Proper site selection and preparation will help grow a happy plant. Full sun, good drainage, and adequate airflow are all ingredients for a healthy trees and shrubs. Remember to look up—are there any power lines or structures that might become a problem as your tree grows? If so, choose another location. There's really nothing sadder than a tree pruned badly by a power company, particularly if they choose to prune it right as you're ready to harvest.
Most fruit trees grow best on fertile, deep, well-drained soils. A sandy loam or sandy clay is perfect. However, amending heavy, compact clay soils with compost will improve the health of your tree, allowing water to drain adequately so it won't rot the plant's roots. Avoid planting fruits in low areas or "frost pockets," where late spring frosts may kill flowers and eliminate the year's harvest. In sloping landscapes, plant fruits at the highest elevation or on the side of the slope, away from cold air which flows downhill to the low sites.
Late fall or early spring are ideal times to plant trees, allowing the plants to settle in without severe heat stress or impending freezes before roots establish in their new home. However, beautiful summertime blooms tempt many of us when we spy them in the nursery, and somehow that lovely tree manages to follow us home in June. With a little extra pampering, the tree will be fine—just keep it well watered during the heat of summer.
When planting your fruit tree or shrub, dig a hole approximately twice as large as the plant's root ball. A well-dug hole gives you the opportunity to breakup any compacted soil, add amendments, and give your plant a good start without overcrowding its roots. Your plant will thank you.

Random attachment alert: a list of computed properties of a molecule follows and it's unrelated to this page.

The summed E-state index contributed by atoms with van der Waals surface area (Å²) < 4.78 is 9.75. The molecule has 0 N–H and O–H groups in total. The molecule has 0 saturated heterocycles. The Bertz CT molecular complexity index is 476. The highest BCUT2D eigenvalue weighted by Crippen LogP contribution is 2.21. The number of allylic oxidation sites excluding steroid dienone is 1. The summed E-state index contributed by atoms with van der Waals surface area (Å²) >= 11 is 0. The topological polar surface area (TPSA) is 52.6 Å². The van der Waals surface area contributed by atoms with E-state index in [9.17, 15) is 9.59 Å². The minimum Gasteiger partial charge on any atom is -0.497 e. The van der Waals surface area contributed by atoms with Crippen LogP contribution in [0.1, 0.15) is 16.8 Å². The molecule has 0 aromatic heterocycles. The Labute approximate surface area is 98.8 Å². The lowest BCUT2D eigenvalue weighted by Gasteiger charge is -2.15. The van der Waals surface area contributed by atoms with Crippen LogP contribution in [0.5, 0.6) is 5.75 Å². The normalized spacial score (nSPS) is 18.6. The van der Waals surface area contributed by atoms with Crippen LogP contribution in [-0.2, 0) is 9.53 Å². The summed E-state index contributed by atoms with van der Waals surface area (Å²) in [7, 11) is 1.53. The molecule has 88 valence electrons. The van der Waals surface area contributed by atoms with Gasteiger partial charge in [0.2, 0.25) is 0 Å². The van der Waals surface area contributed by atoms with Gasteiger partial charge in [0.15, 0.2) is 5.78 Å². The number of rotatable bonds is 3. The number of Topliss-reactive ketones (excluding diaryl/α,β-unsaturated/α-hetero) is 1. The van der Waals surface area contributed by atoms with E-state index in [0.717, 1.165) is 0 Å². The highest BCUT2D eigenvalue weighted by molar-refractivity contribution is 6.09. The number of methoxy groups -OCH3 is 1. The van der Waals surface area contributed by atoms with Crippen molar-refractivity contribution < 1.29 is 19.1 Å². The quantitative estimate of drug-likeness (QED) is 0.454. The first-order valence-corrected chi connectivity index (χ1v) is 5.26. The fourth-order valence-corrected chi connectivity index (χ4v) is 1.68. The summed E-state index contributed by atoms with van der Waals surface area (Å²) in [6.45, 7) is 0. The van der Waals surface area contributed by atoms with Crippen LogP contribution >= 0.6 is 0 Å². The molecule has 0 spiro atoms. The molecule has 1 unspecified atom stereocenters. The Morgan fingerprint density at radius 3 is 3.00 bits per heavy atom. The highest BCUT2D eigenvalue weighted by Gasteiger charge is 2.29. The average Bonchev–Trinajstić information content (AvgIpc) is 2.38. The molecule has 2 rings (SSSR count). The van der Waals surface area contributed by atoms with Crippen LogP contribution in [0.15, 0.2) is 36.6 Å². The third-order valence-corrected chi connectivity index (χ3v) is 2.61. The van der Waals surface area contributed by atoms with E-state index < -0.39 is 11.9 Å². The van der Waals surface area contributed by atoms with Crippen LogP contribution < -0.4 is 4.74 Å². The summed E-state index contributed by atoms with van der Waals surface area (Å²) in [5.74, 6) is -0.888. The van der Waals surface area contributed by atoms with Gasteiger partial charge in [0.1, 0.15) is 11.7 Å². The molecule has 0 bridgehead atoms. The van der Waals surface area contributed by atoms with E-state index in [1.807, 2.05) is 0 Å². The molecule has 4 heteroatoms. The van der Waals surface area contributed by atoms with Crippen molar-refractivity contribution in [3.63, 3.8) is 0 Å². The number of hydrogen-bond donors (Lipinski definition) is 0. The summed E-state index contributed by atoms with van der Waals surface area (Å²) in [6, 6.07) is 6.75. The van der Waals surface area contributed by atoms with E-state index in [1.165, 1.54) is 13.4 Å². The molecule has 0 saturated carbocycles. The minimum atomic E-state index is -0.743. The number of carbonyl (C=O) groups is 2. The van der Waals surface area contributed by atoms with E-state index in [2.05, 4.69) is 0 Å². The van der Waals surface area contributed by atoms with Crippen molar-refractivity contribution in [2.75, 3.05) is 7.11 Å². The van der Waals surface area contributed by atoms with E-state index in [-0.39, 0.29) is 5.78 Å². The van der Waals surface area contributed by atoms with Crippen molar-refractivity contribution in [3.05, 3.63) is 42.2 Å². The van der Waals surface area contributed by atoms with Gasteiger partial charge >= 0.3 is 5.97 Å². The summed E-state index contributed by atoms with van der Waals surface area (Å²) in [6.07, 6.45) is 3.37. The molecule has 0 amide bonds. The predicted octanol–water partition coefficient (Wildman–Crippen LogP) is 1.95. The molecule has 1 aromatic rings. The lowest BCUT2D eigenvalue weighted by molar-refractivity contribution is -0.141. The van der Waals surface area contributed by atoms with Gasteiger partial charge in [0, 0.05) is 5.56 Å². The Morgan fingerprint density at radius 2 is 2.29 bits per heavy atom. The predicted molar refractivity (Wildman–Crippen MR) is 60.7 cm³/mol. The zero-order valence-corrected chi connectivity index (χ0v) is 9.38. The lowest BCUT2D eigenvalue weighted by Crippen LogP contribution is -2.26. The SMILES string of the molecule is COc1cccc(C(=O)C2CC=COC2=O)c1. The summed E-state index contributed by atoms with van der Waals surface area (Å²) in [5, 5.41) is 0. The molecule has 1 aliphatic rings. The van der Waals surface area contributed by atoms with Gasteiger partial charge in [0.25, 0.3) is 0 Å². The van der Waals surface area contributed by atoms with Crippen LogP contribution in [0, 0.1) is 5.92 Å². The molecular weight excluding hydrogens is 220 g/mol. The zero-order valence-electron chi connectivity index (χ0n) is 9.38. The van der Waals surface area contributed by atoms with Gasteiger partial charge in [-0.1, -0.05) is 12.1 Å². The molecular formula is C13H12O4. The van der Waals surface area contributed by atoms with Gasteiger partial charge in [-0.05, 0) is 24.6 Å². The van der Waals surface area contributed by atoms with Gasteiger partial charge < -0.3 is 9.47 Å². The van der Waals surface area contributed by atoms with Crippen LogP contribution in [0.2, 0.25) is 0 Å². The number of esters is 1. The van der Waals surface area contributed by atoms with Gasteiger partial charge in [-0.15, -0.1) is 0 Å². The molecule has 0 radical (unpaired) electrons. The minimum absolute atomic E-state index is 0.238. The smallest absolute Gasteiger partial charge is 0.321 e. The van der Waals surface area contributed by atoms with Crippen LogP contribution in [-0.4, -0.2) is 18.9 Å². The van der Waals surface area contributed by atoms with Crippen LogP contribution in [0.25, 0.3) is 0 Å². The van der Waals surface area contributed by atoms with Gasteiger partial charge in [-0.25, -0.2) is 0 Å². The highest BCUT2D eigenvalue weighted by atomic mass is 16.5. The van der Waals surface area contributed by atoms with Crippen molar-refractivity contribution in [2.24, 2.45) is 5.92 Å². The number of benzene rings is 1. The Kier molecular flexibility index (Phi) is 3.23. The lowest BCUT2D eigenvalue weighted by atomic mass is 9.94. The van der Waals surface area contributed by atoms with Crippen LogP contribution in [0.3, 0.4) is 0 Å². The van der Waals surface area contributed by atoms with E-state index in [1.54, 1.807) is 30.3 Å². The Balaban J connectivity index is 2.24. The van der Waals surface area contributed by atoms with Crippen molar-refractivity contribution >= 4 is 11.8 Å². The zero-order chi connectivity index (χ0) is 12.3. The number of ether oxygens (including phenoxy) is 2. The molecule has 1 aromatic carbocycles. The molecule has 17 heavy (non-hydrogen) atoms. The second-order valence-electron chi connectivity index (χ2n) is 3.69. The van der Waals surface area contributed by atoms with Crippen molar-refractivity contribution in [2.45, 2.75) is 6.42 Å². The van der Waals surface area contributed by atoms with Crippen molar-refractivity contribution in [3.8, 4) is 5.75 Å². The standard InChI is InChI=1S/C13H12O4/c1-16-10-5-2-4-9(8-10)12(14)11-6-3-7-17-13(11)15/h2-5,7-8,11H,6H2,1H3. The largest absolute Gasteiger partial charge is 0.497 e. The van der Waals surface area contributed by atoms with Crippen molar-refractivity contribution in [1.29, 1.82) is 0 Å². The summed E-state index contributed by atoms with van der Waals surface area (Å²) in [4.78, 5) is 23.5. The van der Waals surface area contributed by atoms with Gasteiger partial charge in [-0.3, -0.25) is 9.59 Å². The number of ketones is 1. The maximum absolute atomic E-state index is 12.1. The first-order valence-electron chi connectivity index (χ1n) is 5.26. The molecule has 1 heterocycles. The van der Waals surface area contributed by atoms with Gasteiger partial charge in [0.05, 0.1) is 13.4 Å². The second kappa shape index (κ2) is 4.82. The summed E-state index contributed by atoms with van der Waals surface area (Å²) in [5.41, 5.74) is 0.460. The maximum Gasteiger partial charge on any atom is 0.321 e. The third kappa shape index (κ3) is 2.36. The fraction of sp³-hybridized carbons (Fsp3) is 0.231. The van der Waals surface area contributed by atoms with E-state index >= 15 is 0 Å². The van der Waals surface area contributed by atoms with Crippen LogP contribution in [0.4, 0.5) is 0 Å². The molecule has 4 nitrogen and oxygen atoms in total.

Loosen the plant in the container, carefully removing it, and massaging the root ball. Place in the center of the hole, making certain the soil lines of both the root ball and the hole align. You want to ensure that you don't plant the trunk too deep in the hole. Back fill the hole, pressing the soil into place. Water well. Add a layer of mulch over the site, but avoid the "volcano" effect—simply spread mulch over the site to conserve moisture. Never mound mulch around the tree's trunk, which can promote disease.
Each spring, add a layer of compost over the planting site, as well as a good, organic fertilizer. However, do not over-fertilize. Too much nitrogen will promote lush foliage—and few blooms and fruit.
Keep the plant well watered through the first growing season, approximately one inch per week. Fruit plantings require good, consistent moisture for the best yields. Mulch can help preserve the moisture.
To minimize pests and diseases, practice good hygiene when caring for your fruit trees and shrubs. Sterilize pruning shears in a 20% bleach to water solution to keep diseases from spreading. Remove fallen leaves and fruit, as many pests overwinter in them. Check your plants often for any signs of pests or diseases. Diluted Neem oil or organic insecticidal soap spray works well for aphids and caterpillars. Make certain to spray both sides of the leaves. By monitoring your fruit plants, you can resolve any problems early that might affect your harvest.